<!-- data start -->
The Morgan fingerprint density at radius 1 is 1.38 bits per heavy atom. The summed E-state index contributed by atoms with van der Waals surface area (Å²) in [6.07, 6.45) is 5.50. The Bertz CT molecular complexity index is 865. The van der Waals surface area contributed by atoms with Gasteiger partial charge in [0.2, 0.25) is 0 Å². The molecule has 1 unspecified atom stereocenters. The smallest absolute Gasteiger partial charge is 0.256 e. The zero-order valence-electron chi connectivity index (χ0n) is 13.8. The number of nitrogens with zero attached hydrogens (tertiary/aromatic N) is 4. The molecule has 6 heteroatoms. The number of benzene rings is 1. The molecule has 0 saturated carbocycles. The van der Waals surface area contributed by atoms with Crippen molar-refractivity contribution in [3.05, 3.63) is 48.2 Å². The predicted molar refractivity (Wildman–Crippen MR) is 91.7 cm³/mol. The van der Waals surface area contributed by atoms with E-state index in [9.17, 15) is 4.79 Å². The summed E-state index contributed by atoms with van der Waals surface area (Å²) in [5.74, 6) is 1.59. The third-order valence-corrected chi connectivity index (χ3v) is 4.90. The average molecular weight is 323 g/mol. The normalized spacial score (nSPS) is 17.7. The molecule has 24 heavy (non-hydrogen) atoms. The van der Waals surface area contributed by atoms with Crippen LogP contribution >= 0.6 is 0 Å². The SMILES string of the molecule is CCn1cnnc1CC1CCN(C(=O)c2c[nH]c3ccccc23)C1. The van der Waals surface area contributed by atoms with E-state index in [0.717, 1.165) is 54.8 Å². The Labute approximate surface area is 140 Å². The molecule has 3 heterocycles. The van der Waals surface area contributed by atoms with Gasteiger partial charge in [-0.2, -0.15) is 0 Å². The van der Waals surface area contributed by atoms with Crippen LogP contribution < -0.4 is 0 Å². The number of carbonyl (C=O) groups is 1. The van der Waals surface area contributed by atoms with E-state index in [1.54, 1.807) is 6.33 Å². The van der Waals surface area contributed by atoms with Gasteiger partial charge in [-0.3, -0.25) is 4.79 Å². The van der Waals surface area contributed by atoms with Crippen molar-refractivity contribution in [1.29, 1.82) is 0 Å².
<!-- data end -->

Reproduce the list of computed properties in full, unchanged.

The Morgan fingerprint density at radius 1 is 1.38 bits per heavy atom. The summed E-state index contributed by atoms with van der Waals surface area (Å²) in [6.07, 6.45) is 5.50. The Bertz CT molecular complexity index is 865. The van der Waals surface area contributed by atoms with Gasteiger partial charge in [0.2, 0.25) is 0 Å². The molecule has 1 unspecified atom stereocenters. The smallest absolute Gasteiger partial charge is 0.256 e. The zero-order valence-electron chi connectivity index (χ0n) is 13.8. The number of nitrogens with zero attached hydrogens (tertiary/aromatic N) is 4. The molecule has 6 heteroatoms. The number of benzene rings is 1. The molecule has 0 saturated carbocycles. The van der Waals surface area contributed by atoms with Crippen molar-refractivity contribution in [3.05, 3.63) is 48.2 Å². The predicted molar refractivity (Wildman–Crippen MR) is 91.7 cm³/mol. The van der Waals surface area contributed by atoms with E-state index in [9.17, 15) is 4.79 Å². The summed E-state index contributed by atoms with van der Waals surface area (Å²) in [5.74, 6) is 1.59. The third-order valence-corrected chi connectivity index (χ3v) is 4.90. The average molecular weight is 323 g/mol. The normalized spacial score (nSPS) is 17.7. The molecule has 24 heavy (non-hydrogen) atoms. The van der Waals surface area contributed by atoms with Crippen LogP contribution >= 0.6 is 0 Å². The SMILES string of the molecule is CCn1cnnc1CC1CCN(C(=O)c2c[nH]c3ccccc23)C1. The van der Waals surface area contributed by atoms with E-state index in [0.717, 1.165) is 54.8 Å². The Labute approximate surface area is 140 Å². The molecule has 3 heterocycles. The van der Waals surface area contributed by atoms with Gasteiger partial charge in [-0.2, -0.15) is 0 Å². The van der Waals surface area contributed by atoms with Crippen LogP contribution < -0.4 is 0 Å². The number of carbonyl (C=O) groups is 1. The van der Waals surface area contributed by atoms with E-state index in [1.54, 1.807) is 6.33 Å². The van der Waals surface area contributed by atoms with Gasteiger partial charge in [-0.3, -0.25) is 4.79 Å². The van der Waals surface area contributed by atoms with Crippen molar-refractivity contribution in [1.29, 1.82) is 0 Å².